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This gas gauge thing is really weird. Would Honda really produce three different dash designs? :shock: In North America you just hold the small button on the lower right of the dash for 3 seconds and the display changes from miles to kilometers.

Christian, if you really are getting 13.5 kilometers per litre then that is only 38.6 MPG Imperial or 32.2 MPG US. If we apply the miles to kilometer .63 factor to this it comes out to 61.3 MPG Imperial or 51 MPG US. That sounds about right for city driving.
 

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b1shmu63 said:
Christian, if you really are getting 13.5 kilometers per litre then that is only 38.6 MPG Imperial or 32.2 MPG US. If we apply the miles to kilometer .63 factor to this it comes out to 61.3 MPG Imperial or 51 MPG US. That sounds about right for city driving.
Thanks for this. I know that I average about 62 MPG Imperial on long journeys and about 50 MPG Imperial around town, hopefully this proves that the latter part of your deductions is true. Presumably this also shows that my speedo was chipped to show MPH and that the Lifetime MPG of the previous Japanese owner was a bit higher (yes, I have seen the LMPG dropping). :?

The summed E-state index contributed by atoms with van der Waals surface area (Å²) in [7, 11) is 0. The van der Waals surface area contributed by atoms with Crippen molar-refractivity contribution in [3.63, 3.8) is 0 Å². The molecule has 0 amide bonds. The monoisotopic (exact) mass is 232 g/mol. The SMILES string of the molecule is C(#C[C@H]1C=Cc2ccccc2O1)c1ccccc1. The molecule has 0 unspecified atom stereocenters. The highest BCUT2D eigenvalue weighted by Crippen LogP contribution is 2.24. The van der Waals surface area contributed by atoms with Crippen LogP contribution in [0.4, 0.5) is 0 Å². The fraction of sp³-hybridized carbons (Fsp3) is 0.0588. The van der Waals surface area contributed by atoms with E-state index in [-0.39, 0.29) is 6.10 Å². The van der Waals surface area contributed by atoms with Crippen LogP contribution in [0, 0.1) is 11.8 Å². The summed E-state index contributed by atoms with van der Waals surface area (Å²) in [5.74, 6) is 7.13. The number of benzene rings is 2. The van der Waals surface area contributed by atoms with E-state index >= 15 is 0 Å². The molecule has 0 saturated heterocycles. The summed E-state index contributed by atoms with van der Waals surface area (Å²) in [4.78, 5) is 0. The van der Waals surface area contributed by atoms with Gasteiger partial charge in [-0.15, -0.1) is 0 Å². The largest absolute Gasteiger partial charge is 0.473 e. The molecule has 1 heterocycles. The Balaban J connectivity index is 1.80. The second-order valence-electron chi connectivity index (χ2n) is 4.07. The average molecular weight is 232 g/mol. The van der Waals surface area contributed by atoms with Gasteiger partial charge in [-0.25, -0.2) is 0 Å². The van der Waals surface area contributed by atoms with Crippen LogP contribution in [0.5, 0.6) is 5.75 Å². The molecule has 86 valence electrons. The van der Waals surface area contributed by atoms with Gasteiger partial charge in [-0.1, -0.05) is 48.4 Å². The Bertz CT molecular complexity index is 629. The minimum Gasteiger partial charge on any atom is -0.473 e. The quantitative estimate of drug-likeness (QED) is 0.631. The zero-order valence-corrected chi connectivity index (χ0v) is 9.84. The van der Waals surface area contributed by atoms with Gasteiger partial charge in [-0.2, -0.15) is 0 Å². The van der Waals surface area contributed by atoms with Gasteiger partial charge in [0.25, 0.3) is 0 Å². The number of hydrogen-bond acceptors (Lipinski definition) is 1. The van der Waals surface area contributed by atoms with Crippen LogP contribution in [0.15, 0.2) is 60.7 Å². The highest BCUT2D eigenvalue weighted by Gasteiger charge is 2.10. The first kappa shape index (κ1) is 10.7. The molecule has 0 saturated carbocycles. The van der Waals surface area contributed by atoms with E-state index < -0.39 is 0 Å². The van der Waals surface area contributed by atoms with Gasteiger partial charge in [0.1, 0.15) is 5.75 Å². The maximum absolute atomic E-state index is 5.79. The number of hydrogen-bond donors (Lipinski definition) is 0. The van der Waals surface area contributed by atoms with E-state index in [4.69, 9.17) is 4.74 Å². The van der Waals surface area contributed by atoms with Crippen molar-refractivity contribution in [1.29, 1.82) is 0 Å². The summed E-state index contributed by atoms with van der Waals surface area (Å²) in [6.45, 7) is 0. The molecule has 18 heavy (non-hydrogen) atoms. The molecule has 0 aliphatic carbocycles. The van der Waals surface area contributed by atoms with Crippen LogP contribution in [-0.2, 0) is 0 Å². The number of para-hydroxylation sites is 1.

Dgate - did you manage to find out the answer to your question elsewhere?
 

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Christian, If your instantaneous MPG meter is reading only 63 percent of the mileage you are actually achieving then it follows that your LMPG would also be registering 63 percent lower. If the car was "chipped" just before you got it then you would have to get 160 percent better mileage than the previous owner just to maintain his LMPG reading :shock:

I use the MPH setting most of the time even though the speeds are posted in KPH. Our rural roads are posted at 80 so I just keep it around 48 to 53. I use metric in town to reduce brain strain in traffic. Ratings of liters per 100 kilometers are only understood by government bean counters (and I suppose Europeans). Anyone else I have met still thinks in MPG.

Let me see. How far can I throw this ball? Oh, about 2,000 balls per hundred kilometers. :roll:

Kip
 

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Discussion Starter #8